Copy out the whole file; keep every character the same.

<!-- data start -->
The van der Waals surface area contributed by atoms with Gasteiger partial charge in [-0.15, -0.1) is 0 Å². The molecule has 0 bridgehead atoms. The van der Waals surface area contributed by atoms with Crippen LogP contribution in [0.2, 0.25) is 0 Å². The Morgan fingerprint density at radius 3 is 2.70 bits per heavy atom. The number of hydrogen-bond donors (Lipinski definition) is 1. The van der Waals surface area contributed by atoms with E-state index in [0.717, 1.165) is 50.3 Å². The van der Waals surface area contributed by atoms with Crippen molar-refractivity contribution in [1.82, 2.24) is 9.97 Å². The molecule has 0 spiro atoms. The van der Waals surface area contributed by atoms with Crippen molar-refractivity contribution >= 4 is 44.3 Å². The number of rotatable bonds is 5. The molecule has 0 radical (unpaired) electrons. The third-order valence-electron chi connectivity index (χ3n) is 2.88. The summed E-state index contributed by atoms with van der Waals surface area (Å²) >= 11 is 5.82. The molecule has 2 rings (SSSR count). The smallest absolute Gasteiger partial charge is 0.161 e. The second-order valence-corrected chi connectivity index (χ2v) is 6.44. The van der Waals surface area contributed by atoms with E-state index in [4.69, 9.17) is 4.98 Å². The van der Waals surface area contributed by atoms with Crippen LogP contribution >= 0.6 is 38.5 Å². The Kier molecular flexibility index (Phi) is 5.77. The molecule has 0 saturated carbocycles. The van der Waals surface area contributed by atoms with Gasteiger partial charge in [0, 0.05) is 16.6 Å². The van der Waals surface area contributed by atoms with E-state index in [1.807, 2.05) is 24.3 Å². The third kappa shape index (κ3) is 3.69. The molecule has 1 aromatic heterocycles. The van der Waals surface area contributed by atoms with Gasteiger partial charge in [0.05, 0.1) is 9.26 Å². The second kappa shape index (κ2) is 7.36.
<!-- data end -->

The van der Waals surface area contributed by atoms with Gasteiger partial charge in [-0.15, -0.1) is 0 Å². The molecule has 0 bridgehead atoms. The van der Waals surface area contributed by atoms with Crippen LogP contribution in [0.2, 0.25) is 0 Å². The Morgan fingerprint density at radius 3 is 2.70 bits per heavy atom. The number of hydrogen-bond donors (Lipinski definition) is 1. The van der Waals surface area contributed by atoms with E-state index in [0.717, 1.165) is 50.3 Å². The van der Waals surface area contributed by atoms with Crippen molar-refractivity contribution in [1.82, 2.24) is 9.97 Å². The molecule has 0 spiro atoms. The van der Waals surface area contributed by atoms with Crippen molar-refractivity contribution >= 4 is 44.3 Å². The number of rotatable bonds is 5. The molecule has 0 radical (unpaired) electrons. The third-order valence-electron chi connectivity index (χ3n) is 2.88. The summed E-state index contributed by atoms with van der Waals surface area (Å²) >= 11 is 5.82. The molecule has 2 rings (SSSR count). The smallest absolute Gasteiger partial charge is 0.161 e. The second-order valence-corrected chi connectivity index (χ2v) is 6.44. The van der Waals surface area contributed by atoms with E-state index in [4.69, 9.17) is 4.98 Å². The van der Waals surface area contributed by atoms with Crippen LogP contribution >= 0.6 is 38.5 Å². The Kier molecular flexibility index (Phi) is 5.77. The molecule has 0 saturated carbocycles. The van der Waals surface area contributed by atoms with Gasteiger partial charge in [0, 0.05) is 16.6 Å². The van der Waals surface area contributed by atoms with E-state index in [1.807, 2.05) is 24.3 Å². The third kappa shape index (κ3) is 3.69. The molecule has 1 aromatic heterocycles. The van der Waals surface area contributed by atoms with Gasteiger partial charge in [0.05, 0.1) is 9.26 Å². The second kappa shape index (κ2) is 7.36.